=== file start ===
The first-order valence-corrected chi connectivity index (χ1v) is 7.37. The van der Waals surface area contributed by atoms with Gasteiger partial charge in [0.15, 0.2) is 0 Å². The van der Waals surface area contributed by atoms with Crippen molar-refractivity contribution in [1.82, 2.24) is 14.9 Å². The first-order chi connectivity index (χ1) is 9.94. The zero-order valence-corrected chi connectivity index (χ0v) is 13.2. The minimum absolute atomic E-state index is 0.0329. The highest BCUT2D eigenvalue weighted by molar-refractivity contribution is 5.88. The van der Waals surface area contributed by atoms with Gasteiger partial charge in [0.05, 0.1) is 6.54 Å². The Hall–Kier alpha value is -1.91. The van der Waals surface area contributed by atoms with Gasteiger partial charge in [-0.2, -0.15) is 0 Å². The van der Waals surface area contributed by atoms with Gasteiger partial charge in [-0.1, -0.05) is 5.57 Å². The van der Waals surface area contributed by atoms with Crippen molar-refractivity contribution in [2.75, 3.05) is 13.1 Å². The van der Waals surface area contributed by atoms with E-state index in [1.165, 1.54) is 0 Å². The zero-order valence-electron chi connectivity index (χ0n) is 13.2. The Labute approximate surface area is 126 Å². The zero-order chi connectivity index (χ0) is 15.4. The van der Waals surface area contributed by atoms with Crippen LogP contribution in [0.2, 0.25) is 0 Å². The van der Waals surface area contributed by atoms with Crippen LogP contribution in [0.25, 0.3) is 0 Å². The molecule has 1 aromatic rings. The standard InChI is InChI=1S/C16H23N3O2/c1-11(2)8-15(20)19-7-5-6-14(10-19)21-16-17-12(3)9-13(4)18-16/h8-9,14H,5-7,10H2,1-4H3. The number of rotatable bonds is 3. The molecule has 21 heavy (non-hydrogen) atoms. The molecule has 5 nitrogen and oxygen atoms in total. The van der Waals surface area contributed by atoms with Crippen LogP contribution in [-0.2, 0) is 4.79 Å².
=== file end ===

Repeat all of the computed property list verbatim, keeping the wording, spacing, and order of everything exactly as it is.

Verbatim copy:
The first-order valence-corrected chi connectivity index (χ1v) is 7.37. The van der Waals surface area contributed by atoms with Gasteiger partial charge in [0.15, 0.2) is 0 Å². The van der Waals surface area contributed by atoms with Crippen molar-refractivity contribution in [1.82, 2.24) is 14.9 Å². The first-order chi connectivity index (χ1) is 9.94. The zero-order valence-corrected chi connectivity index (χ0v) is 13.2. The minimum absolute atomic E-state index is 0.0329. The highest BCUT2D eigenvalue weighted by molar-refractivity contribution is 5.88. The van der Waals surface area contributed by atoms with Gasteiger partial charge in [0.05, 0.1) is 6.54 Å². The Hall–Kier alpha value is -1.91. The van der Waals surface area contributed by atoms with Gasteiger partial charge in [-0.2, -0.15) is 0 Å². The van der Waals surface area contributed by atoms with Gasteiger partial charge in [-0.1, -0.05) is 5.57 Å². The van der Waals surface area contributed by atoms with Crippen molar-refractivity contribution in [2.75, 3.05) is 13.1 Å². The van der Waals surface area contributed by atoms with E-state index in [1.165, 1.54) is 0 Å². The zero-order valence-electron chi connectivity index (χ0n) is 13.2. The Labute approximate surface area is 126 Å². The zero-order chi connectivity index (χ0) is 15.4. The van der Waals surface area contributed by atoms with Crippen LogP contribution in [0.2, 0.25) is 0 Å². The van der Waals surface area contributed by atoms with Crippen LogP contribution in [0.25, 0.3) is 0 Å². The molecule has 1 aromatic rings. The standard InChI is InChI=1S/C16H23N3O2/c1-11(2)8-15(20)19-7-5-6-14(10-19)21-16-17-12(3)9-13(4)18-16/h8-9,14H,5-7,10H2,1-4H3. The number of rotatable bonds is 3. The molecule has 21 heavy (non-hydrogen) atoms. The molecule has 5 nitrogen and oxygen atoms in total. The van der Waals surface area contributed by atoms with Crippen LogP contribution in [-0.2, 0) is 4.79 Å².